It’s worth focusing your character’s lenses on what’s around them on that first page, even if just for a moment. Give your reader a place to stand and let them see who’s standing there with them. Then take off running.

Setting Ain’t Nothing Without Character

A while back, I was writing a scene set in New York, and it was no good. I’d put in all these little details I’d actually seen in New York myself, and I’d used the internet to double check everything I remembered, and made heavy use of Google Maps… but it still didn’t seem like New York. I couldn’t figure out why.

Then it hit me. New York City isn’t just a collection of details—even carefully-chosen, evocative details. It’s a feeling. And that feeling is different from person to person. It’s a completely different place for my brother (who lives there and loves it) than it is for me (who only visits and is a bit of a country mouse). The same street might be vibrant and exciting to one person, overwhelming and intimidating to another, or full of daily nuisance and utility to a third.

What I needed to capture wasn’t some quintessential, factual, accurate New York. I needed to evoke how New York felt to that particular character at that particular time.

Here’s another example. I like fantasy, and one setting piece you see all the time in fantasy is the Market Scene. We’re going to the market, or riding through the market in a new city, and now we must stop and tell you all the sounds, sights, and smells of the market. There will be people, food odors, and nasty odors. There will be garbage and various exciting things to buy (though we’re actually not going to stop and buy them right now). There will be yelling and maybe a scuffle somewhere.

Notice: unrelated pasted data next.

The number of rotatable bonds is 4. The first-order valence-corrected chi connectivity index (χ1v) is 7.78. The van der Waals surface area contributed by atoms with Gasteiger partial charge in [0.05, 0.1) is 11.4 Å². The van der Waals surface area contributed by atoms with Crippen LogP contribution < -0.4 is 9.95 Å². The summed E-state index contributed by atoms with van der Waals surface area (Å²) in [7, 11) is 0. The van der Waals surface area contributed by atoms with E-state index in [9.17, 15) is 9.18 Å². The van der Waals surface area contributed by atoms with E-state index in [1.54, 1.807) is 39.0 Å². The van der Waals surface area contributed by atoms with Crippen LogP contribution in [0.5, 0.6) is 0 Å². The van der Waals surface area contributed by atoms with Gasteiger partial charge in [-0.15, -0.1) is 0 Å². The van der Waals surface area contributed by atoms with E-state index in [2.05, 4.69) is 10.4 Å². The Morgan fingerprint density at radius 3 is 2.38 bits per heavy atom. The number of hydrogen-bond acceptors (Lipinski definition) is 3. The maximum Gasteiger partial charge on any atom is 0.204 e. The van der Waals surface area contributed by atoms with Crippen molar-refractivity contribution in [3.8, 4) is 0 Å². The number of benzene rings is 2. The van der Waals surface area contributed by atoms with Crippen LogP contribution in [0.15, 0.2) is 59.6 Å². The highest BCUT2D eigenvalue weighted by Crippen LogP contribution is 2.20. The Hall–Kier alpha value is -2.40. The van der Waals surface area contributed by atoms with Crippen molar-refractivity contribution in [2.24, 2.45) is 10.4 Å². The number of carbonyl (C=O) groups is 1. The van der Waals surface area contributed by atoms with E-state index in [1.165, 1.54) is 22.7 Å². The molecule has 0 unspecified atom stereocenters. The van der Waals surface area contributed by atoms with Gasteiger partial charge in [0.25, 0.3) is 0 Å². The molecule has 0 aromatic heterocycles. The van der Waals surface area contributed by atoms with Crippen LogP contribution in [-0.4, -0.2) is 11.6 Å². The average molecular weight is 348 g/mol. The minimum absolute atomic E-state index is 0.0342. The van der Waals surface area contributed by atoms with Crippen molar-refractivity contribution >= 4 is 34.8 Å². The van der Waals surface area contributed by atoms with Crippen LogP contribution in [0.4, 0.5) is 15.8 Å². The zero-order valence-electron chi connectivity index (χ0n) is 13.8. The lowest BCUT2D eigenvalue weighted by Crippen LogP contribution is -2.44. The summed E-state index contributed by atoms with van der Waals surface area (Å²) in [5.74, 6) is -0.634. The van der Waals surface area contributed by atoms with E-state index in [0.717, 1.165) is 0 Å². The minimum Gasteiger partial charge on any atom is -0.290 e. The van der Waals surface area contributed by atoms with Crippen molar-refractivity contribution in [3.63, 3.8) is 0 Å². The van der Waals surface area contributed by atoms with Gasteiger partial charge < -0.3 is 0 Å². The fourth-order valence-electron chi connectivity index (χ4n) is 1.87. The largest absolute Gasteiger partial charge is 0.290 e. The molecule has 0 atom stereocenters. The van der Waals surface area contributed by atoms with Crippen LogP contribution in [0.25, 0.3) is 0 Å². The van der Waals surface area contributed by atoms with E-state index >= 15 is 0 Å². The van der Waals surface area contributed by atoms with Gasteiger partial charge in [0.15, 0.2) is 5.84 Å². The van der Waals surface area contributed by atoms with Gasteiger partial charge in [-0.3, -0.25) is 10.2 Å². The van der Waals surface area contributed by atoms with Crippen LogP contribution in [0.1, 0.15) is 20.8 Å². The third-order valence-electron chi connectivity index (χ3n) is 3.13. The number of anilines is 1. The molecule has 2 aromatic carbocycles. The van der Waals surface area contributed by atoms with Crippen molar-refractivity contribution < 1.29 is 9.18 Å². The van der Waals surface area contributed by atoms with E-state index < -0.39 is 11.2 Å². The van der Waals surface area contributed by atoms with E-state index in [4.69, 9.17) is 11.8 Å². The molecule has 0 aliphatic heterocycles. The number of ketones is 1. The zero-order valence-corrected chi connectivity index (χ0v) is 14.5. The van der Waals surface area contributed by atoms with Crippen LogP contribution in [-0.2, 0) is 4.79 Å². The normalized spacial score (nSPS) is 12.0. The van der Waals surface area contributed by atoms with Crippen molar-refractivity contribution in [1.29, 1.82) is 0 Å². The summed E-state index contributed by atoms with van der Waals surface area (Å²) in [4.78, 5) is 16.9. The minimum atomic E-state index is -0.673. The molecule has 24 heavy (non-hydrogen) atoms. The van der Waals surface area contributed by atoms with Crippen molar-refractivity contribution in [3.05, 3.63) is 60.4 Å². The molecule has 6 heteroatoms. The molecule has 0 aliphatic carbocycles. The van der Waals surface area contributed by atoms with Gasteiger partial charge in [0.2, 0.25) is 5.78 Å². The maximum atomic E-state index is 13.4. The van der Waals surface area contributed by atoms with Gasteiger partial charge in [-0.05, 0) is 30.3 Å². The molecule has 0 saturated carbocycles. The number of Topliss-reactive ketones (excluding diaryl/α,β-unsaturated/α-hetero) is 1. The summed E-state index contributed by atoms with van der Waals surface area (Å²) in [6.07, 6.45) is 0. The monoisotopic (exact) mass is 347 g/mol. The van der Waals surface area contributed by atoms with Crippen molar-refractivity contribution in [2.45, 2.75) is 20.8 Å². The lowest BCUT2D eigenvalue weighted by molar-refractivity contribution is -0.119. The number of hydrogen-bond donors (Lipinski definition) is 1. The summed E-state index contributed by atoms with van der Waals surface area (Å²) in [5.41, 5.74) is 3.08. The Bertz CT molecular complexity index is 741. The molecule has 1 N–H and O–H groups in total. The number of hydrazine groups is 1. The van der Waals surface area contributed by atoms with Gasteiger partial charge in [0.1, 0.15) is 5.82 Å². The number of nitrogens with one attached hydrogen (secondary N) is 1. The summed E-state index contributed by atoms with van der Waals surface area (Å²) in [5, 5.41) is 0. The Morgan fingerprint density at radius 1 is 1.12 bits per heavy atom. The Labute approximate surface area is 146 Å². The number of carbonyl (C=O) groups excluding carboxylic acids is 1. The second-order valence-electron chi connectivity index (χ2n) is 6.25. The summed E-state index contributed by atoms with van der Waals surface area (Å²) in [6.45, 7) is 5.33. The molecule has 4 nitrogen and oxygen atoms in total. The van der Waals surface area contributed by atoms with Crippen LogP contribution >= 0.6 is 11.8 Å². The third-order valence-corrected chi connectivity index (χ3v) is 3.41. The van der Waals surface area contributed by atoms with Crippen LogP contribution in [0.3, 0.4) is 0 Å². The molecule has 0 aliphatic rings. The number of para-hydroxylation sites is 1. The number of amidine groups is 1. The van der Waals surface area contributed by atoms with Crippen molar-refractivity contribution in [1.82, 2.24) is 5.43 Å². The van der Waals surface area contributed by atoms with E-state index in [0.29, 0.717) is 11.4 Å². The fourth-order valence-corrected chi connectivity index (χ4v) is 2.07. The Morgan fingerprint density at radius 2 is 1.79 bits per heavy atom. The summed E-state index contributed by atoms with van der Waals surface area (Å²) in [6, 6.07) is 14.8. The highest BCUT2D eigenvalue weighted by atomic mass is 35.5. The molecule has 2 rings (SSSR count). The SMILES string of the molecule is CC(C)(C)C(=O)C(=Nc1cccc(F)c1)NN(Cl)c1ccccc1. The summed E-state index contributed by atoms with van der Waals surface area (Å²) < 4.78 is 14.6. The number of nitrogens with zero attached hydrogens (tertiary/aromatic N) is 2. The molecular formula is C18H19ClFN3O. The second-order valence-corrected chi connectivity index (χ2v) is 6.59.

Far too often, all these markets blend together into one generic ur-market, no matter how lovingly the author describes the exotic spices in the air. And that’s because they’re trying to describe the market from some neutral, external perspective.

Nobody just goes to a market and looks around passively and drinks in the sights, right? If you’re trying to pass through because you don’t know the city well enough to avoid a high-traffic area on your way to the castle, you’re not going to be sniffing the air and admiring the colorful costumes, you’re going to be cussing about the crowds. If you’re scared and running from the authorities, you’re going to see everything in terms of hazard or safety: witnesses, cover, distractions. If you’re a little kid, you’re going to fixate on this one marionette at a toy-seller’s booth and not think about anything else until someone drags you away kicking and screaming.

I’ve often heard the excellent writing advice that you should select details to describe based on what your character would notice, since how they see the world tells us a lot about them. The converse is also true: you can only truly show us a place when you show it through the eyes of a character, with all the emotions and associations that character invests in it.